Mumbai: US President George Bush has rejected the binding commitments of the Kyoto Protocol on curbing harmful greenhouse gases expiring in 2012, as he said, its impact "would have been to limit our economic growth and to shift American jobs to other countries while allowing major developing nations to increase their emissions."
Bush also rejected any international regime that exempts fast-growing economies like India and China from binding emission targets, saying he would not take unilateral action that imperils US industry and jobs.
The US supports a post-Kyoto regime that encompasses every major economy "and gives none a free ride," Bush told a meeting of ministers from 16 countries that together account for 80 per cent of global greenhouse gas emissions.
Ministers from the world's major emitters are gathering in Paris for the `Major Economies Meeting,' the third in a series launched last September by Bush.
The US offer, which is so little and coming so late, has only helped to shake up climate talks in Paris among the world's biggest polluters.
"Countries like China and India are experiencing rapid economic growth and that's good for their people and it's good for the world," he said, adding, "This also means that they are emitting increasingly large quantities of greenhouse gases, which has consequences for the entire global climate."
Earlier, in his White House address on Wednesday, Bush had agreed for the first time to set a specific target date for US climate pollution reductions. He said he was ready to commit to a binding international agreement on long-term reductions as long as other polluting countries, such as China, do the same.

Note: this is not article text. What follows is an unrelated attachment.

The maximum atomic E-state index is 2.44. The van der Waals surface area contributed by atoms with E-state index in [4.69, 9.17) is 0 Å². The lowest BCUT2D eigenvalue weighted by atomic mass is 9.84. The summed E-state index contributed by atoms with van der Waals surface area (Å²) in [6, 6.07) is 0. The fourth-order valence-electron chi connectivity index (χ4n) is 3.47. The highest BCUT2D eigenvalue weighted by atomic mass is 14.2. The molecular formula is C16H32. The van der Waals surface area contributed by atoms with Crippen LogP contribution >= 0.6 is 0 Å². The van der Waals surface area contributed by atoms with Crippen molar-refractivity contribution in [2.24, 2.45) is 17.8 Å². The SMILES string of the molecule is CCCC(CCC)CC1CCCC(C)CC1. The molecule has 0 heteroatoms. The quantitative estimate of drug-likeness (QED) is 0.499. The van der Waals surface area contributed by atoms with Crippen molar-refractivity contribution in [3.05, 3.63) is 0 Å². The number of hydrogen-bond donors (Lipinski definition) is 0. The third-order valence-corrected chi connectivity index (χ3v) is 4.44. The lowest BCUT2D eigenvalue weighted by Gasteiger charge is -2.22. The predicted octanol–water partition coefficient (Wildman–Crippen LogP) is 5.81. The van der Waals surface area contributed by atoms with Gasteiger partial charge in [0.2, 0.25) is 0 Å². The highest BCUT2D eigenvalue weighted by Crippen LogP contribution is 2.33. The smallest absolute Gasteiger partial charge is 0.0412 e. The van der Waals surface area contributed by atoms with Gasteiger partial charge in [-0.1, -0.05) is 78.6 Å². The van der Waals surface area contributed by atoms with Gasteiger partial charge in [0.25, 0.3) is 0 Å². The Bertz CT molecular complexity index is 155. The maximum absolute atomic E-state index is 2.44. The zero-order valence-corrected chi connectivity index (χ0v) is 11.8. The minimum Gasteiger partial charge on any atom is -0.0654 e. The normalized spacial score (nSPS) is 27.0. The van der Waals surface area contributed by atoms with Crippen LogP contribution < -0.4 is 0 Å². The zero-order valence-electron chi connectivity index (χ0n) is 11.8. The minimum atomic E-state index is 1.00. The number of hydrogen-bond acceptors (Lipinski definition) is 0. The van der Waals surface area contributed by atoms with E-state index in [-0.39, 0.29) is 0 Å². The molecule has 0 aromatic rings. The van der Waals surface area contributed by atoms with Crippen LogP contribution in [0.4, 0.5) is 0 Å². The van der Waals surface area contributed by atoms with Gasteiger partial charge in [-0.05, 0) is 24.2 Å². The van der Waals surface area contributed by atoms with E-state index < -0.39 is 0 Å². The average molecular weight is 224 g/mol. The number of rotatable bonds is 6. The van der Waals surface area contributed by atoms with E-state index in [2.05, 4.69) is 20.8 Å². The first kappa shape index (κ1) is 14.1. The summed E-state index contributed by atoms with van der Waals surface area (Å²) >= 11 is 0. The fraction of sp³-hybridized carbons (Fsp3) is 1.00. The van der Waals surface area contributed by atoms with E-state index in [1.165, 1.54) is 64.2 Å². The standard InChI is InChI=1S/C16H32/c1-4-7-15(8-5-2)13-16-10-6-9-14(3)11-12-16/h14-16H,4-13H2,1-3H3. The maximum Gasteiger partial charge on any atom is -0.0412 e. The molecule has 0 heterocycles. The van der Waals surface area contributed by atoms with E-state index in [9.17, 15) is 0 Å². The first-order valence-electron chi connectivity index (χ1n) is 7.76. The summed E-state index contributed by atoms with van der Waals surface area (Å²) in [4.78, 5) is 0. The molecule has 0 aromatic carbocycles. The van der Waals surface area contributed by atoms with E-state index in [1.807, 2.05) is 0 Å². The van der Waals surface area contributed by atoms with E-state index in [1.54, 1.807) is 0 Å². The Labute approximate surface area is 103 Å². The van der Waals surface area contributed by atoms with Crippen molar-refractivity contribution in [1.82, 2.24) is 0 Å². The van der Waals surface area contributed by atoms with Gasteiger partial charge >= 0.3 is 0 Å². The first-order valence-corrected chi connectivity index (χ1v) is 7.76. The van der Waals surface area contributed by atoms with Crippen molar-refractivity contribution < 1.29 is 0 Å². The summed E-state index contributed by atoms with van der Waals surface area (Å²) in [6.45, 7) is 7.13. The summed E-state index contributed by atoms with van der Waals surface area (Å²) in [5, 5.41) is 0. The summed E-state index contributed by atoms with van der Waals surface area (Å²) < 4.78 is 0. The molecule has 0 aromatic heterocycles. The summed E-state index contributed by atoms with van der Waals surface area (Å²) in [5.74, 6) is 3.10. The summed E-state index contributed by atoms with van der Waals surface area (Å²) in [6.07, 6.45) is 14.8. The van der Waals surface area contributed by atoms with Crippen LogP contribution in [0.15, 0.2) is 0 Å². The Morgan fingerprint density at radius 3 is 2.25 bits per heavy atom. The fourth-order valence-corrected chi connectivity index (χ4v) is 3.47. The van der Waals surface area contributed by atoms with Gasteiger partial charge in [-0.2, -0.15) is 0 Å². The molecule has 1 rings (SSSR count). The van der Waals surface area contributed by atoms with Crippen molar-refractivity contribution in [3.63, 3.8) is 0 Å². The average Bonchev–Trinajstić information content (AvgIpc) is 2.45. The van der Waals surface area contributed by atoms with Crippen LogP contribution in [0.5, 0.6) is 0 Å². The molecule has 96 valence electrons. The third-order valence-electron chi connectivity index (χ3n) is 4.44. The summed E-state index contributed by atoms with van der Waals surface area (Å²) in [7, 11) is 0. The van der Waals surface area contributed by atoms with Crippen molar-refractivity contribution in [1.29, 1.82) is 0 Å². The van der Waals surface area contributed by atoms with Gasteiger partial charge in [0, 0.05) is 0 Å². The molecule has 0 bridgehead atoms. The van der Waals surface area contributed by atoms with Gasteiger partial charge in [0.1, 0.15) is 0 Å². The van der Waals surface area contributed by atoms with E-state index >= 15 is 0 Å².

In Paris, South African environment minister Marthinus van Schalkwyk said Bush's speech "is a big complicating factor," throwing off the agenda for talks.
Bush also announced a new national goal to stop the growth of US greenhouse gas emissions by 2025 through voluntary action rather than mandatory cuts. ''We're willing to include this plan in a binding international agreement, so long as our fellow major economies are prepared to include their plans in such an agreement," he said.
The Bush plan not only did not detail any new legal mandates on industry to bring down emissions, but also warned Congress against passing new legislation that might "impose tremendous costs on our economy and American families".
Nancy Pelosi, the Democratic speaker of the House of Representatives, accused Bush of doing too little, too late, and said he had flunked the climate change challenge in his final year in office.
Instead, she asked Bush to back efforts in Congress to "cap and trade" greenhouse gas emissions, along with individual efforts of states like California.
Delegates from the European Commission and the EU presidency found Bush's strategy "disappointing," said the chief UN climate change official, Yvo de Boer. He noted that the Bush speech was aimed largely at a domestic audience.
Chinese participant Su Wei said it was good news that Bush was talking about emissions at all, but, he added, ''to take measures to slow down the increase in emissions is not enough."
The Paris talks were initially meant to focus on reducing trade barriers to environmentally friendly technology, and to working out sector-by-sector targets for cutting global emissions.